Robin’s mother-in-law wanted a new purse. A beige purse with an adjustable shoulder strap. No fancy stuff. Just plain and classic. But she deigned to go out and buy it herself, so requested (more like ordained) Robin to act as personal shopper. Linen bags, sport sacs, designer bags? No, no, not quite right. Too small, too big, not right. Did I mention that Robin’s mother-in-law, Sybil, was a discerning somewhat akin to royalty personality?
After numerous daily and failed attempts, Robin pared back the search for the perfect beige purse. Soon it was just when she went on vacation. Robin and Queen Sybil, as she was nicknamed (although not to her face), arrived at an impasse. Occasionally the purse was mentioned.
Sybil: Have you ever found…?
Robin: No, haven’t found one yet.
Sybil: (sniff) Ah well.
Years passed and the Queen was moving to an assisted living home. Robin’s sister-in-law was helping her mother cull out unwanted items. When they got to the clothes closet there among the old purses, handbags, and clutches, was a brandy new still in the packing papers beige designer Coach bag.
“Mom, here’s the perfect bag. Why haven’t you ever used this? Robin made so many trips to find one for you.”
“Oh that,” said the Queen, “I’m saving it for good.”
Now at this point I suspect if Robin had been in the closet with the Queen there would have been bloodshed.
Some time later Robin and I and some other friends talked about this. We discovered each of us had a woman in our family exactly like this. Saving it for good. Use the old thin and faded towels, save those fluffy ones for good. Don’t use the good silver/china/jewelry. Each of these savers were in their 80s or older, had lived through the Depression, and/or deprived childhoods, loss of jobs, and very often “did without” so their children could have a better life. Their pasts provided a kind of “aha” to why they might have seemed so rigid, or selfish, or fearful.
We each had exhorted our mothers, aunts, or great aunts to throw “it” out. My mother’s response had been quite serious. “Oh no, one of you girls may need it someday.” At the time I thought it funny that I should want the old, threadbare towels or the tarnished incomplete silver set, but today I see that was her way of caring.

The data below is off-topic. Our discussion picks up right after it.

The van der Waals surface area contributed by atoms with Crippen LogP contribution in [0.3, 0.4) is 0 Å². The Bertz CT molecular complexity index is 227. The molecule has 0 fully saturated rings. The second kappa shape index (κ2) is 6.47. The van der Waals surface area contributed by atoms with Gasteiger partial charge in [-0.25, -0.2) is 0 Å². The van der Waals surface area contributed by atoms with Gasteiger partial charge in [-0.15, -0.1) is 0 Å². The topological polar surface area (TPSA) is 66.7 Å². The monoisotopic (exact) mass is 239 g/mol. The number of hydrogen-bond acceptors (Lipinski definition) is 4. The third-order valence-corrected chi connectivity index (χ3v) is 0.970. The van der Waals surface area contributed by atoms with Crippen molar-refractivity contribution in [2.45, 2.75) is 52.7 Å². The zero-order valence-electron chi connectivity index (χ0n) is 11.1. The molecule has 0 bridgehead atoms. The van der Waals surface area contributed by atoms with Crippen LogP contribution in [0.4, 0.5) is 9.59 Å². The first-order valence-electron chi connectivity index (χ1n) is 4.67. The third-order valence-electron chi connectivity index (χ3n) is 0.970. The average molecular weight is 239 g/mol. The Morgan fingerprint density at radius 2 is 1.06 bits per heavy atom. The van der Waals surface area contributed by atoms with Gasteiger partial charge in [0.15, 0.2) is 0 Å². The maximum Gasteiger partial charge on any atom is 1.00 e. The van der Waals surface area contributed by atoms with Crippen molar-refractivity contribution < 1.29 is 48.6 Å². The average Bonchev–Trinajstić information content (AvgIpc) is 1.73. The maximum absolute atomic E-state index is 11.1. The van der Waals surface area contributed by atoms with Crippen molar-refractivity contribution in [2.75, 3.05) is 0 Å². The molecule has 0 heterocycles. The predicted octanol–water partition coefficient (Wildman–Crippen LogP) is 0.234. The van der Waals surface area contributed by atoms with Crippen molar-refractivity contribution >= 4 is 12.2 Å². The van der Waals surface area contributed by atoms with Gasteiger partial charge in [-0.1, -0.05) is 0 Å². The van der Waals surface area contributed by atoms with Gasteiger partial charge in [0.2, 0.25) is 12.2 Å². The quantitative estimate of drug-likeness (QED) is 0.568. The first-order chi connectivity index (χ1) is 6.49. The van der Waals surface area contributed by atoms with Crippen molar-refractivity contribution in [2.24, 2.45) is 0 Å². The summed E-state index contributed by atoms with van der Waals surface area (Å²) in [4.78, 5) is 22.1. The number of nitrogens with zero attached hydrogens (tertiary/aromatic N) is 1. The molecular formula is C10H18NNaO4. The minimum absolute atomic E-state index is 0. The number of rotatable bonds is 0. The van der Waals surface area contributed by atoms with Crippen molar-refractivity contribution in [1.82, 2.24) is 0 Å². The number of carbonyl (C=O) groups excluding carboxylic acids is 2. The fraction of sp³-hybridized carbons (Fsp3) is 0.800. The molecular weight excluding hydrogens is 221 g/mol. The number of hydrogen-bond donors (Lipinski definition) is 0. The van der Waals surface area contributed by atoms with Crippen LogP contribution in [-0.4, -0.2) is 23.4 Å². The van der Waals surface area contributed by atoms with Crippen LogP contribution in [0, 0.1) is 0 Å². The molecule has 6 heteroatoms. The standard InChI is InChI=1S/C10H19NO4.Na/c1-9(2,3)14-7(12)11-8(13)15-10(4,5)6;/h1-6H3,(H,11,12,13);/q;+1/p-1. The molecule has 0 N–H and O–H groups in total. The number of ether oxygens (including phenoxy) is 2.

The savers’ backgrounds, or “backstories” as writers call them, shaped who they were, what their values were, and what decisions they made.
In a short story I am writing, two of my characters witnessed 9/11 in New York City. One also lived in Vietnam as a child. The other grew up in the inner city and her dad was a fireman. Guess who has nightmares and sells her city condo at a loss and moves to upstate New York within a year where her story evolves, and which one moves into NYC and counsels the firefighters at St Paul’s Chapel one block from Ground Zero?
Early in your story, build scenes to give some of the backstory. Not a lot unless the backstory is going to be key to the theme of the book. Larry Brooks, author of Story Engineering devotes chapters to what, where, and how to build a rich backstory. “What is your character’s backstory, the experiences that programmed how they think, feel and act today?” Rather than say someone cared or lived in fear, writers can show this with a bit of backstory about a saver or spendthrift, a giver or taker. Readers will relate to the backstory and so, to the character.
What’s your backstory?